The United Arab Emirates (UAE), located in the southeast of the Arabian Peninsula, is bordered by the Persian Gulf to the north, Oman to the east, and Saudi Arabia to the south and west. It is a constitutional federation of seven Emirates: Abu Dhabi, Dubai, Sharjah, Ajman, Umm Al-Qaiwain, Ras Al-Khaimah, and Fujairah. The federation was formally established on 2 December 1971, and the capital is Abu Dhabi. Arabic is the official language of the United Arab Emirates, with English widely spoken and used in business.
The currency is the Arab Emirates Dirham (AED). There are AED 4.52 = £1.00 or AED 3.67 = $US1.00. UAE time is 4 hours ahead of GMT.
Federation of seven autonomous emirates. The highest federal authority is the Supreme Council of Rulers comprising the absolute rulers of the seven emirates. Decisions reached by the council must have the agreement of at least five members, including Abu Dhabi and Dubai, the two largest members. The council appoints a president to act as head of state. There are no political parties.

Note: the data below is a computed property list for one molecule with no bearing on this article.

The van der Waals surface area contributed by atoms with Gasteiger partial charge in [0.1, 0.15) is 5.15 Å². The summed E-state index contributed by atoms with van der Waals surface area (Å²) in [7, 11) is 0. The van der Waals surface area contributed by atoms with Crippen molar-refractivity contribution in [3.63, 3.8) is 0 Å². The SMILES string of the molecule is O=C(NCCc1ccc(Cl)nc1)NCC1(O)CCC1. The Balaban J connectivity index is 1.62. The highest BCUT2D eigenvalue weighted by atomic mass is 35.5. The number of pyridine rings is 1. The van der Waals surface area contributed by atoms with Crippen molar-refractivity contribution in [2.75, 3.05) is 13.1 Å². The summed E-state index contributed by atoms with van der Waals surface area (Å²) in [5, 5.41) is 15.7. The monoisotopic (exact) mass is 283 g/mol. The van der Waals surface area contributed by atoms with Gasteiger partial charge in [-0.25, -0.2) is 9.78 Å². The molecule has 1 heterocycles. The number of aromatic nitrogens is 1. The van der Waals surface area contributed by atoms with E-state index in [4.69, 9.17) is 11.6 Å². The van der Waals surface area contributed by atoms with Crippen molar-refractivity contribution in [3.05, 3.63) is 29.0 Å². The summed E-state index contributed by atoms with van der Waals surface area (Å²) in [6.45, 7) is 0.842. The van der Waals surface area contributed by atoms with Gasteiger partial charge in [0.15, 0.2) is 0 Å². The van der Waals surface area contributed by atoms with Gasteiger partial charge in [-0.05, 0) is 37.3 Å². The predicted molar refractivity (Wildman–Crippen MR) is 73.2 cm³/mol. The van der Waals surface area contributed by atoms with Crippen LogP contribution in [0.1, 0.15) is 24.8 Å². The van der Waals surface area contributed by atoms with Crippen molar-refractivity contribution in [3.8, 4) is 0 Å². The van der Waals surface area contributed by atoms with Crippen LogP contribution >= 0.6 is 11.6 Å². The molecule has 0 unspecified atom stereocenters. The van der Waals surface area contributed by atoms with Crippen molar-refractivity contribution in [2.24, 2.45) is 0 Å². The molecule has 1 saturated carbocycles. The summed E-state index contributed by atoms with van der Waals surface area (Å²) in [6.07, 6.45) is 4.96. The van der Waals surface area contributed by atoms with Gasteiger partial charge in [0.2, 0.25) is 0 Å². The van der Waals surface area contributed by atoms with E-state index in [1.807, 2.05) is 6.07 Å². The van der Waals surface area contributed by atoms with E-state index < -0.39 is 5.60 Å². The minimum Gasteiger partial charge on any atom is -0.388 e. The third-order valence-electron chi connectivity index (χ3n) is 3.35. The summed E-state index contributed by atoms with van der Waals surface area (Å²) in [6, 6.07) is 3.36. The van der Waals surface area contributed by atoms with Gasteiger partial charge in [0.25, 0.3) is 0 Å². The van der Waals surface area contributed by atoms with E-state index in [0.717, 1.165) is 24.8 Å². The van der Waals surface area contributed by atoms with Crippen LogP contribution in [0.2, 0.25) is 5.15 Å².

The Emirates are bordered to the north by the Gulf and the Musandam Peninsula, to the east by Oman, to the south and west by Saudi Arabia and to the northwest by Qatar. They comprise a federation of seven small former sheikhdoms. Abu Dhabi is the largest emirate, and the remainder (Ajman, Dubai, Fujairah, Ras al-Khaimah, Sharjah and Umm al-Qaiwain) are known collectively as the Northern States. The land is mountainous and mostly desert.
Abu Dhabi is flat and sandy, and within its boundaries is the Buraimi Oasis. Dubai has a 16km (10-mile) deep-water creek, giving it the popular name of ‘Pearl of the Gulf'. Sharjah has a deep-water port on the Batinah coast at Khor Fakkan, facing the Indian Ocean. Ras al-Khaimah is the fourth emirate in size. Fujairah, one of the three smaller sheikhdoms on the Batinah coast, has agricultural potential, while Ajman and Umm al-Qaiwain were once small coastal fishing villages.
The United Arab Emirates has a well-established infrastructure, stable political system, and one of the most liberal trade regimes in the Gulf region. It continues to be increasingly important, relevant, and attractive to businesses from around the world as a place to do business and as a hub for the region and beyond. The United Arab Emirates is also one of the best examples in the region of an economy that has successfully moved away from reliance on the energy sector. A significant proportion of the gross domestic product (GDP) is being derived from non-oil revenues.